Rather than being concerned about being "company" men or "belonging" to a denomination, we ought to be concerned about being faithful to our Lord and Savior Jesus Christ and to the Holy Scriptures which reveal the only binding doctrine we are obligated to believe (See Article 6). While denominations are not in and of themselves evil, they have a tendency to emphasize union, amalgamation, and communion over against the purity of doctrine and the right preaching of the law and the Gospel. It should rather be our concern to preach and teach what God has ultimately revealed to us as His final word on all matters of faith, doctrine, and communion—Holy Scripture.


Sincerely in Christ,


Charlie



52 comments:

John said...

One wonders how one puts something at the head of a three legged stool. Generally making one leg either shorter or longer is a problem in that scenario.

The reformers were "trained in scholastic theology", and thereby through "humanist training" and from the "influence of the Renaissance" came to the conclusion that *others* were influenced by man made traditions.

One wonders why one needs training in scholasticism, humanist training and influence of a secular movement so that one can be free of human traditions! That's a very surprising claim.

If the 1 Corinthians 4:6-7 is a proof text for being "only authorized to teach and preach what Scripture specifically teaches", one wonders how the church taught the story of Jesus, and his teachings prior to it being written in the gospels. Apparently the Church spent its formative years acting outside its authorisation.

Charlie J. Ray said...

John, you're obviously confusing the apostolic authority of Paul in his day with so-called "apostolic" authority today. There are no apostles today. What we do have is God's written Word. And it is astonishing that even an apostle in the apostolic age would uphold Scripture as the measure for doctrinal purity and not "tradition."

If reason and tradition are equal to Scripture in your view, then take out the saw and saw off those two legs. Scripture is the final authority.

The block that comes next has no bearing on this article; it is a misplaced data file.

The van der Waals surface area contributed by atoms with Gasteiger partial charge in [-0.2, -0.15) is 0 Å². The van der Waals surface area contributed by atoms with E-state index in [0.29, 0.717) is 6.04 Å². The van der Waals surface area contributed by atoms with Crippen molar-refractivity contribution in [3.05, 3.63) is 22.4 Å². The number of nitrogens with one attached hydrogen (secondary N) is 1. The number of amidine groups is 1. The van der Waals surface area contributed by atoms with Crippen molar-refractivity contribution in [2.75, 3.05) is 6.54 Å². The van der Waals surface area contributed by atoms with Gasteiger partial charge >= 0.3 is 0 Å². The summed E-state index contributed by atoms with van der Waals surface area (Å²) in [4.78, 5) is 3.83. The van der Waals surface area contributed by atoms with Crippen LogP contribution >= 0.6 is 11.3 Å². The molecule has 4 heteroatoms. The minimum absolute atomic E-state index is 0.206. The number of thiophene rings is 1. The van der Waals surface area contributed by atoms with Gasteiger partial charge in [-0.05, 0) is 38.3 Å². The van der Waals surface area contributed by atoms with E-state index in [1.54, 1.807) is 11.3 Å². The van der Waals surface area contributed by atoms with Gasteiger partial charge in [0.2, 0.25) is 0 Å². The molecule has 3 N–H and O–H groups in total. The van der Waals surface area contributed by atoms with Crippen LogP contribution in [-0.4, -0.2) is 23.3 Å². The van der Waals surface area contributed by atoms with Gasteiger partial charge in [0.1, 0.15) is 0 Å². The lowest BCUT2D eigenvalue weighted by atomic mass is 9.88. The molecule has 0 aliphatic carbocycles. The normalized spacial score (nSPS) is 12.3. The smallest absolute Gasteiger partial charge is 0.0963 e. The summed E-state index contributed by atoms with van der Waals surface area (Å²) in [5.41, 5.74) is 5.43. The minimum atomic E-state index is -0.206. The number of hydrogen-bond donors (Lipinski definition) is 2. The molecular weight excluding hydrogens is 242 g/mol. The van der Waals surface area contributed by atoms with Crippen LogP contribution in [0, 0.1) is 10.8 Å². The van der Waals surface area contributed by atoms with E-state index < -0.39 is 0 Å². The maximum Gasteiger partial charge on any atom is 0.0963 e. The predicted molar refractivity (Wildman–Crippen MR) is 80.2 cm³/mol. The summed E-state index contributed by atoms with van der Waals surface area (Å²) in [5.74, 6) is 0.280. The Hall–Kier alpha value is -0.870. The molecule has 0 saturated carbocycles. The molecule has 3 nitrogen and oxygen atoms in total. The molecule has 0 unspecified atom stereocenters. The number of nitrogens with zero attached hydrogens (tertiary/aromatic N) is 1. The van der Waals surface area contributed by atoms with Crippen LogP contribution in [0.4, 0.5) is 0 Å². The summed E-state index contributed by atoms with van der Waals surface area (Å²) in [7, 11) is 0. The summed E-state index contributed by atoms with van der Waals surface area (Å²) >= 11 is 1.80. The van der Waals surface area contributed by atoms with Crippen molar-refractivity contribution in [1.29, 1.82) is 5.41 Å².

Charliee

John said...

" you're obviously confusing the apostolic authority of Paul in his day with so-called "apostolic" authority today".

Well, Paul said to hold to the traditions delivered orally, even when he wasn't present to confirm, or re-iterate to new converts what those traditions are. So if the oral traditions function as a rule of faith over and above available scripture (which wasn't yet available to confirm all these teachings) when no apostle is present, I'm not sure what I'm confusing. I don't see anything in the bible about "in this day", with a view to something different happening in a different day.

Charlie J. Ray said...

Paul was obviously referring to the traditions passed on by Christ and through the eyewitnesses. Apostles necessarily need to be eyewitnesses of Christ's teaching, life and ministry. No one meets that criteria today.

What you're really arguing for is for tradition to trump Scripture. When Scripture is no longer the foundation for apostolic doctrine then every wind of doctrine begins to blow. Isn't that why the Orthodox church and the Roman church have added traditions that do not exist until centuries after the time of Christ? Where does the Bible tell us to pray to the saints or to Mary? Where does the Bible teach purgatory? And where does the Bible teach that the bread and wine contain the real body and blood of Christ? No, these doctrines were never taught by Christ or by His apostles. They are vain imaginations of men invented human tradition mistakenly attributed as "revelation" from God.

And how do we tell "inspired" tradition from "human" tradition? Popular vote by your favorite "bishop"?

No, thanks. I will stay with Scripture because it is God's Word. Everything else is fallible and prone to error.

Charlie

John said...

Now you've changed metaphors from 3 legged stools to houses and foundations. But who is to say what the right paradigm is?

I think you missed the point about apostles. Whatever the criteria for apostles might be, Paul said to hold to the oral traditions WHEN HE WASN'T PRESENT. That implies he trusted their memories to be a rule of faith, and that new converts joining the church would have to trust the memories of existing members too as their rule of faith. Since 2 Thessalonians was one of the first NT scriptures written, Paul had instituted oral tradition as a rule of faith, there not being any other scriptures available that teach uniquely Christian doctrine. The Church never gave up that position, judging by the comments of the Church fathers about 2 Th 2:15, and why would they? What verse ended that situation?